Wednesday, October 01, 2008

Estrogenius Festival: Series A

From a marketing standpoint, the Estrogenius Festival is brilliant. But when it comes to honesty and entertainment, the first week's five one-act offerings fall short of Mensa's theatrical standards (except for Ashleigh Murray's stirring performance in Cheryl Davis's "Child of the Movement"). The festival is still a success: the playwrights show remarkable range and, even in the rockiest moments, take on an energetic, unfaltering pride in their voices. If they're tripping on anything, it's not having enough to talk about.

Take, for instance, Bekah Brunstetter's "Dead Soap," which follows the much-trodden path of satirizing the soap genre. Hutch and Mackenzie (Jason Griffith and Jennifer Kailey Nelson) take center stage, emoting and gesticulating like there's no tomorrow. As the director calls ten, turning off the fan and allowing their hair to fall down, there's the hope that something fresh is coming, but instead, Mackenzie leaves Hutch onstage to talk to his idol, Farley, an embittered old star who isn't afraid to expose the hypocrisy of the small screen. However, Mackenzie's real-life stomach stapling, stipulated in her contract, is unsettlingly laughed off ("I think I'm bleeding internally"), and Hutch's off-camera rejection of Mackenzie ("It's, I mean, in the real world...") feels too compressed to go anywhere new: the play ends before it really begins.

The same goes for Montserrat Mendez's ode to fag hags, "Fag Hag/Fruit Fly: A Goldilocks Story," which, written in a cloying, insiderish fashion, has Janey (Yan Xi) worrying about the play she has to write for Lanie (Susan Slotoroff), a producer of the Estrogenius Festival. This leads her to team up with her muse (Judy W. Chen) to rewrite her bland experience at a Starbucks into a liberating release from her discovery that her boyfriend, Lance (Thomas Rowen) has a boyfriend, Gap (James Edward Becton). Mendez covers for not having much to say by saying it very loudly and then repeating it in an even louder tone, but clever jokes about minorities (particularly Becton's rage at being put in the "blackground") do not make up a play.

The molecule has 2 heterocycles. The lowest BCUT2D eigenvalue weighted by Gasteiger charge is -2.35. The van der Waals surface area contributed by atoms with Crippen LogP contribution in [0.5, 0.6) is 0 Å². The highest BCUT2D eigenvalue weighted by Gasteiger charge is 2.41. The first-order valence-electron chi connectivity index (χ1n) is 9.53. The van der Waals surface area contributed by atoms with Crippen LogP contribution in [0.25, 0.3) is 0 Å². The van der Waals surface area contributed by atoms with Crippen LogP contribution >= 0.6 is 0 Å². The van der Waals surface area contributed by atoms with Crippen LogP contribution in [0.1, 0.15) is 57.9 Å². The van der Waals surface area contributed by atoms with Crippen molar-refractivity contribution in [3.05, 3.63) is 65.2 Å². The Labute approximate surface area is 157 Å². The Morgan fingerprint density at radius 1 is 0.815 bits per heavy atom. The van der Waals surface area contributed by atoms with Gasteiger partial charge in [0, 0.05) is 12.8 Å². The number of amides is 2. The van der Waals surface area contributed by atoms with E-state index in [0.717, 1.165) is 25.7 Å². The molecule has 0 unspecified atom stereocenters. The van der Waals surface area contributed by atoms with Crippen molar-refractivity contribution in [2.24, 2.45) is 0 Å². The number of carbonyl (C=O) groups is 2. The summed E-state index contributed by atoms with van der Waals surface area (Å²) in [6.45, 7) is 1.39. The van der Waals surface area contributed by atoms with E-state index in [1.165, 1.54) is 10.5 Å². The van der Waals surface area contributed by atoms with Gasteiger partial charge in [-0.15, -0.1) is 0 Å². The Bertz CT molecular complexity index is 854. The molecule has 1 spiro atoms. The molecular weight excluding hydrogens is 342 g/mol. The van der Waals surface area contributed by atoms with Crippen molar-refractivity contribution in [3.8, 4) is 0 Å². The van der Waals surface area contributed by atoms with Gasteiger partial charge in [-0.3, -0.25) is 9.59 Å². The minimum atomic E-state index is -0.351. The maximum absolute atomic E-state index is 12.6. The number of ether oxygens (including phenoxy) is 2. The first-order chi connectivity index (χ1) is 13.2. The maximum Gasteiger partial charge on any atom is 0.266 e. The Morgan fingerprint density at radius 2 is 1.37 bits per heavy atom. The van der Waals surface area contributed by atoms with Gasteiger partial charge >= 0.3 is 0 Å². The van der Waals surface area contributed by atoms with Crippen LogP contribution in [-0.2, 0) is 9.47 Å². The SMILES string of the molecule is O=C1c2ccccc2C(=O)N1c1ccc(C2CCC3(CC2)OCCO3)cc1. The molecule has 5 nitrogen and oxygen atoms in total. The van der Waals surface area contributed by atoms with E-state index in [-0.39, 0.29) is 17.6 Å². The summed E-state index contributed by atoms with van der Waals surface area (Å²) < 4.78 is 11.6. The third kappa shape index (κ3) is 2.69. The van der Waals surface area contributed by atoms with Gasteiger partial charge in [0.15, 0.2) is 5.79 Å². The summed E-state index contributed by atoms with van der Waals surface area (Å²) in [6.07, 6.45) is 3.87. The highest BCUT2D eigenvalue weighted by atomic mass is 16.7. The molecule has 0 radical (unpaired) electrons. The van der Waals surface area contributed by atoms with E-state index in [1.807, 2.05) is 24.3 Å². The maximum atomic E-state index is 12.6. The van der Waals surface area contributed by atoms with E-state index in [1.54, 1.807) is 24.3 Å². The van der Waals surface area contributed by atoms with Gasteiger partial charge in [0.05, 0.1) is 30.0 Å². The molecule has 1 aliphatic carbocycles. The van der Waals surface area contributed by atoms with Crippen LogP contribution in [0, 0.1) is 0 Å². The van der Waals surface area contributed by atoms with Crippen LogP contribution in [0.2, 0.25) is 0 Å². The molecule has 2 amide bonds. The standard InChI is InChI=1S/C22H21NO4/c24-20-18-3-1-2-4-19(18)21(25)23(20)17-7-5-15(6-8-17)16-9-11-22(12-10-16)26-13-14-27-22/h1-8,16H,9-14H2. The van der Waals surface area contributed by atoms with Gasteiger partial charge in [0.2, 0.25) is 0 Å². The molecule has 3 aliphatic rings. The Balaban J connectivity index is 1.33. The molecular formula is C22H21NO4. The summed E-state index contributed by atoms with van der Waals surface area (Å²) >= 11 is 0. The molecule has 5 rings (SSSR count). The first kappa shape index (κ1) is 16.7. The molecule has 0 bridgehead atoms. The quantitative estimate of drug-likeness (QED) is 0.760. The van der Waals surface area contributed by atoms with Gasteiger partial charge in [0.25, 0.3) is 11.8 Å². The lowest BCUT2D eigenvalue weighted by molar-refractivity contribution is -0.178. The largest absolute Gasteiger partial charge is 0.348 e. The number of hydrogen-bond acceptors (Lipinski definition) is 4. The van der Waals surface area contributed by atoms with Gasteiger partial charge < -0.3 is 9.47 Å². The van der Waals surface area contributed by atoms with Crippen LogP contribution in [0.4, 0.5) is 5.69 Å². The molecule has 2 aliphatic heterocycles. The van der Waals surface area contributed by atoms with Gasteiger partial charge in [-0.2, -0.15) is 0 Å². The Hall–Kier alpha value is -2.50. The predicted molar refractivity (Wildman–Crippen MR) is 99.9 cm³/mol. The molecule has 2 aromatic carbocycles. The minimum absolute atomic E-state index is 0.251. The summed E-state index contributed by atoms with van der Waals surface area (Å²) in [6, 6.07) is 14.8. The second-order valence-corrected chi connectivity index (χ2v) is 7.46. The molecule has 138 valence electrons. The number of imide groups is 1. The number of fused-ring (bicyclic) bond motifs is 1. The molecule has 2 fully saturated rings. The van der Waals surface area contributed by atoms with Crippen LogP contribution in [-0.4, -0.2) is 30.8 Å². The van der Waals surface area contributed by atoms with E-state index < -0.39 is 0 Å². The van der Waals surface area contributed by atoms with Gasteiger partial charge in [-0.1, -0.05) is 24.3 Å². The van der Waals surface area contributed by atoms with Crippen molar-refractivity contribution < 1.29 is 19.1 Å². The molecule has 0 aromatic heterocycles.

Andrea Lepcio's "Tumble Jumble" and Paula Caplan's "What Mommy Told Me" both fly off in the opposite directions. In the first, Lepcio throws four monologues in the air--a girl's growing independence, her mother's perfect rewedding, her father's sorrowful loss of a faithful dog, and a stranger's misfortune--and then links them with a deus ex monologue from a card player who notes that life is all about the luck of the draw. It's an interesting trick, filled with form, but it has no substance: those scattered moments are either stagnant or too neatly piled together. Caplan, on the other hand, takes a true story as her substance, but takes such a heavy-handed form--a mother's pleading address to the audience--that it becomes as hard for us to take her seriously as it is for the too obviously bigoted judge. Both plays have fine physical direction, from Dina Epshteyn and Heather Lanza, but end up trapped in symbolism.

The one play that stands out is Davis's "Child of the Movement," also based on a true story, on that of Claudette Colvin, a 15-year-old girl from Montgomery, one who preceded Rosa Parks's involvement with the NAACP, but who was ultimately cast out for being "one of the bad ones" on account of her pregnancy to an older, married man. In this single focused scene, we see Girl (Ashleigh Murray) at her strongest--a true activist--and at her weakest, defending herself against the NAACP chair (Tom Southern) who admires her spirit and despises her situation. It's Murray's fault (if you can call it that) that the rest of the short plays seem so weak. She so embodies the shining truth of her role, speaking out loudly and boldly, that it exposes the shallowness of everything before it.

It's crucial that we have a wider range of voices in the theater, women and minorities alike. But as this first week shows, it's even more important that we have something important to say.

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